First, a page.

sweat playing the whole kit, rolls and all. Now that's a good drummer with
a creative mind. This will definitely be an overlooked EP, so watch for
Half-Life on Mind Cure Records.
Now over to the Orient, where the Japanese continue to release choice
material. As I was anxiously awaiting this second LP, I had no idea what
to expect. It's been quite a while since Detestation came out, so
whem i recieved this second GISM LP entitled M.A.N. (Military Affairs
Neurotic) , I was quite thrilled. But at first listen I realized a change
had taken place. Not a bad change, it just takes you by surprise at first.
And once you catch your breath, this is perhaps one of the strongest, most
unique metal LPs of 1987. Randy's guitar works rings of Iron Maiden riffs
and the sound pounds loudly. But when Sakevi's voice eneters the picture,
you know this is different. And from the sonic shills running down your spine
and the smile on your face, you know this attacks harshly. Intense lyrical
structures smash you in the face in this uncommom metal composition. After the
first two tracks, "Start to Forget" enters in an industrial vein which is
not annoying. Then "Nations Prosperity" charges in the first GISM LP tradition-
all the speed and growling drive you mad. This is great! No band does what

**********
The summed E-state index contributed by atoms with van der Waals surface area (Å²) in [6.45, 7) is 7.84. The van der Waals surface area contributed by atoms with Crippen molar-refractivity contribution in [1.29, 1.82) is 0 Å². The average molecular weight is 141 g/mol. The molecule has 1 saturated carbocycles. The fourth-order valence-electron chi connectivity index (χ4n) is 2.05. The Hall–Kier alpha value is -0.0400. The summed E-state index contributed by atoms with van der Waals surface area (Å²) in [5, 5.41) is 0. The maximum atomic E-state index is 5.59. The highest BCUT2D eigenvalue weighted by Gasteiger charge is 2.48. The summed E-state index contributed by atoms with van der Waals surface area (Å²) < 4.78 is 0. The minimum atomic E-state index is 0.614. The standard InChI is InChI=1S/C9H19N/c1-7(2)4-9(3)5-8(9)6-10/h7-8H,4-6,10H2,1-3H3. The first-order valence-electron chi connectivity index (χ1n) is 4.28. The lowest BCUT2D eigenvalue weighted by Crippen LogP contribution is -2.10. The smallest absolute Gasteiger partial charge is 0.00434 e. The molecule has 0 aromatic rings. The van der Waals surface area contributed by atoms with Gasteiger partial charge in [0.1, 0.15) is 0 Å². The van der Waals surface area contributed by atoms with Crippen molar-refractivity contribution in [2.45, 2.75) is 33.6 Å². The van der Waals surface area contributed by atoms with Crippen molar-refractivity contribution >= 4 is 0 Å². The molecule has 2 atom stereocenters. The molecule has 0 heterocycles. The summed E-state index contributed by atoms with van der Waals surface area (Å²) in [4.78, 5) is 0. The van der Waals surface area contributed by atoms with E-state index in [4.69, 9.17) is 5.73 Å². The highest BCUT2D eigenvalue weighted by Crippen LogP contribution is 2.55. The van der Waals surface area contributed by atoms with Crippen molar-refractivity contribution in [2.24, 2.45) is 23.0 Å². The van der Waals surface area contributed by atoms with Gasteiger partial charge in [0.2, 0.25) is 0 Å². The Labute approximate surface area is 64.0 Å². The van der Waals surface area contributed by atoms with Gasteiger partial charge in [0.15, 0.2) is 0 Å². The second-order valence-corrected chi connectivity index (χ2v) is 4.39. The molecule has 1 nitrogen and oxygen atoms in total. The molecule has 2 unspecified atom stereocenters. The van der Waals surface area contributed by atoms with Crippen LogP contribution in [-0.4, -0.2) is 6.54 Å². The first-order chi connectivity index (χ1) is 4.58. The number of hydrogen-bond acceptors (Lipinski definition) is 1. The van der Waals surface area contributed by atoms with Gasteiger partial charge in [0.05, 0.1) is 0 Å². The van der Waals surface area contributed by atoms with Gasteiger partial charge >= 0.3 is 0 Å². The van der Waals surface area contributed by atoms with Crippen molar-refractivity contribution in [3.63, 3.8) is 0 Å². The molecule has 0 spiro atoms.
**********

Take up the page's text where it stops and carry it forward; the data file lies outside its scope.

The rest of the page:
GISM does or shocks like GISM can. That kind of brillance people call
If you must find one ultra thrash LP this year, them in must be the new
twelve-song slash and bash banzai barrage from Osaka's Outo. This is
the best spastic album of 1987. This 12" hauls so much fury and aggression
your eyes will pop out as you scream in excitement. Ripping is totally
the word. This band has improved so much it's incredible. Butcher's
voice yells in maniac expression as Katsumi fingers the strings so fast
the blood flies everywhere. Each track has its own charms and its own tempo
and fires with an extreme, untamed rage. The Fahrenheit is rising and with
good reason; the momentum here is quite brutal, bursting out in chaotic
thrusts and clamorous shouts. Outo sound the alarm and don't back off.
It's wonderful to see the kind of onslaught that bites so sharply and
with such a gonzoid rush. It's invigoratin. Fab! On Selfish Records.